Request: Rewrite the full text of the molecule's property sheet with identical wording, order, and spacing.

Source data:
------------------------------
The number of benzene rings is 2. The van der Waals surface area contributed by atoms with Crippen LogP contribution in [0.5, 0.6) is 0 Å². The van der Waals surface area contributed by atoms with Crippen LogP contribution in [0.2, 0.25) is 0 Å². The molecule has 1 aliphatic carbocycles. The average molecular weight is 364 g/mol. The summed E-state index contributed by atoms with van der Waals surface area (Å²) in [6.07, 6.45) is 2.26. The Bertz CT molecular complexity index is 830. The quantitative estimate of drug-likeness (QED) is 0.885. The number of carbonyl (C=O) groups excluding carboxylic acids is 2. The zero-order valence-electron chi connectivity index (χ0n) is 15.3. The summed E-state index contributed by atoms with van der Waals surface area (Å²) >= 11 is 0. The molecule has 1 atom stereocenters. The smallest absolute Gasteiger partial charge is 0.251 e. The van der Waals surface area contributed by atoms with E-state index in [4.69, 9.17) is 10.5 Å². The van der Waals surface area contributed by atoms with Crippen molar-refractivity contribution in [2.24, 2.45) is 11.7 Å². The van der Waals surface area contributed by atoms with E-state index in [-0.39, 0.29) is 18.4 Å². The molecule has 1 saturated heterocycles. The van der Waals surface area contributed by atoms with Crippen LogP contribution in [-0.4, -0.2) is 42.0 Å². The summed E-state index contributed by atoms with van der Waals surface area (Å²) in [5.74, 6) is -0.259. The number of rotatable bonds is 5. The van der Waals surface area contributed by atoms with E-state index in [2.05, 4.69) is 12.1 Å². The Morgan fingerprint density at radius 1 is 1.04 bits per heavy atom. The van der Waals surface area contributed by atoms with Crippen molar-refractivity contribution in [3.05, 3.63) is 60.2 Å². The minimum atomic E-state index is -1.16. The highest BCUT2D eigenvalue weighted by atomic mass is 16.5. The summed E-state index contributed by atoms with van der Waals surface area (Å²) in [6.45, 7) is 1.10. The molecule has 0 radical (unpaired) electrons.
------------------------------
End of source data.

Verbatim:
The number of benzene rings is 2. The van der Waals surface area contributed by atoms with Crippen LogP contribution in [0.5, 0.6) is 0 Å². The van der Waals surface area contributed by atoms with Crippen LogP contribution in [0.2, 0.25) is 0 Å². The molecule has 1 aliphatic carbocycles. The average molecular weight is 364 g/mol. The summed E-state index contributed by atoms with van der Waals surface area (Å²) in [6.07, 6.45) is 2.26. The Bertz CT molecular complexity index is 830. The quantitative estimate of drug-likeness (QED) is 0.885. The number of carbonyl (C=O) groups excluding carboxylic acids is 2. The zero-order valence-electron chi connectivity index (χ0n) is 15.3. The summed E-state index contributed by atoms with van der Waals surface area (Å²) >= 11 is 0. The molecule has 1 atom stereocenters. The smallest absolute Gasteiger partial charge is 0.251 e. The van der Waals surface area contributed by atoms with E-state index in [4.69, 9.17) is 10.5 Å². The van der Waals surface area contributed by atoms with Crippen molar-refractivity contribution in [2.24, 2.45) is 11.7 Å². The van der Waals surface area contributed by atoms with E-state index in [-0.39, 0.29) is 18.4 Å². The molecule has 1 saturated heterocycles. The van der Waals surface area contributed by atoms with Crippen LogP contribution in [-0.4, -0.2) is 42.0 Å². The summed E-state index contributed by atoms with van der Waals surface area (Å²) in [5.74, 6) is -0.259. The number of rotatable bonds is 5. The van der Waals surface area contributed by atoms with E-state index in [2.05, 4.69) is 12.1 Å². The Morgan fingerprint density at radius 1 is 1.04 bits per heavy atom. The van der Waals surface area contributed by atoms with Crippen molar-refractivity contribution in [3.05, 3.63) is 60.2 Å². The minimum atomic E-state index is -1.16. The highest BCUT2D eigenvalue weighted by atomic mass is 16.5. The summed E-state index contributed by atoms with van der Waals surface area (Å²) in [6.45, 7) is 1.10. The molecule has 0 radical (unpaired) electrons.